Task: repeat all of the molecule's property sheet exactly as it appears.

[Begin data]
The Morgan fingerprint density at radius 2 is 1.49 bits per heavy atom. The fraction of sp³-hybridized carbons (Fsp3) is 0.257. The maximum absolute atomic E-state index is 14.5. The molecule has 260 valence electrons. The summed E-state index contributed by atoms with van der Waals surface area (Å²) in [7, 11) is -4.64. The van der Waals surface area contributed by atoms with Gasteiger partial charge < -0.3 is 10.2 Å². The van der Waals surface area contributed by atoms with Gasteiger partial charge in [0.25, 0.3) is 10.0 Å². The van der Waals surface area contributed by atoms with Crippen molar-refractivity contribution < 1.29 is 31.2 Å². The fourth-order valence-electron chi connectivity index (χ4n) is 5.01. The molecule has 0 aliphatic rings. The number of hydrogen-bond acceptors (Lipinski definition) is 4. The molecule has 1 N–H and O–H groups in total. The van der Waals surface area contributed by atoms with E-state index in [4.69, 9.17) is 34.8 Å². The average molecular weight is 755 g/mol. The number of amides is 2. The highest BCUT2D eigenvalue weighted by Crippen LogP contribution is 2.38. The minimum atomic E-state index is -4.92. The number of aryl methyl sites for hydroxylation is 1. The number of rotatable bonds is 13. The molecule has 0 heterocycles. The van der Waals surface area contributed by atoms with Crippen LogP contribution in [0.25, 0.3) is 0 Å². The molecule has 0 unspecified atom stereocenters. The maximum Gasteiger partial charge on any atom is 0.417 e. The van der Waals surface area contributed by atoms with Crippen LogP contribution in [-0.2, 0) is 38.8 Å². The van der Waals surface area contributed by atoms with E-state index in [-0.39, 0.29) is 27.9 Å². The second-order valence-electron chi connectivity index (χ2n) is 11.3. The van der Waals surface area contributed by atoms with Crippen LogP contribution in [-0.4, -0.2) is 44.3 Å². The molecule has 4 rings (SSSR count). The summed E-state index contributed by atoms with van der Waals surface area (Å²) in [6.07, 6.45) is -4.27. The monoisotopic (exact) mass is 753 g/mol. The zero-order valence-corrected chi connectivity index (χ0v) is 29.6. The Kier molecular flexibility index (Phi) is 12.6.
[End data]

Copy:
The Morgan fingerprint density at radius 2 is 1.49 bits per heavy atom. The fraction of sp³-hybridized carbons (Fsp3) is 0.257. The maximum absolute atomic E-state index is 14.5. The molecule has 260 valence electrons. The summed E-state index contributed by atoms with van der Waals surface area (Å²) in [7, 11) is -4.64. The van der Waals surface area contributed by atoms with Gasteiger partial charge < -0.3 is 10.2 Å². The van der Waals surface area contributed by atoms with Gasteiger partial charge in [0.25, 0.3) is 10.0 Å². The van der Waals surface area contributed by atoms with Crippen molar-refractivity contribution < 1.29 is 31.2 Å². The fourth-order valence-electron chi connectivity index (χ4n) is 5.01. The molecule has 0 aliphatic rings. The number of hydrogen-bond acceptors (Lipinski definition) is 4. The molecule has 1 N–H and O–H groups in total. The van der Waals surface area contributed by atoms with E-state index in [4.69, 9.17) is 34.8 Å². The average molecular weight is 755 g/mol. The number of amides is 2. The highest BCUT2D eigenvalue weighted by Crippen LogP contribution is 2.38. The minimum atomic E-state index is -4.92. The number of aryl methyl sites for hydroxylation is 1. The number of rotatable bonds is 13. The molecule has 0 heterocycles. The van der Waals surface area contributed by atoms with Crippen LogP contribution in [0.25, 0.3) is 0 Å². The molecule has 0 unspecified atom stereocenters. The maximum Gasteiger partial charge on any atom is 0.417 e. The van der Waals surface area contributed by atoms with Crippen LogP contribution in [-0.2, 0) is 38.8 Å². The van der Waals surface area contributed by atoms with E-state index in [-0.39, 0.29) is 27.9 Å². The second-order valence-electron chi connectivity index (χ2n) is 11.3. The van der Waals surface area contributed by atoms with Crippen LogP contribution in [-0.4, -0.2) is 44.3 Å². The molecule has 4 rings (SSSR count). The summed E-state index contributed by atoms with van der Waals surface area (Å²) in [6.07, 6.45) is -4.27. The monoisotopic (exact) mass is 753 g/mol. The zero-order valence-corrected chi connectivity index (χ0v) is 29.6. The Kier molecular flexibility index (Phi) is 12.6.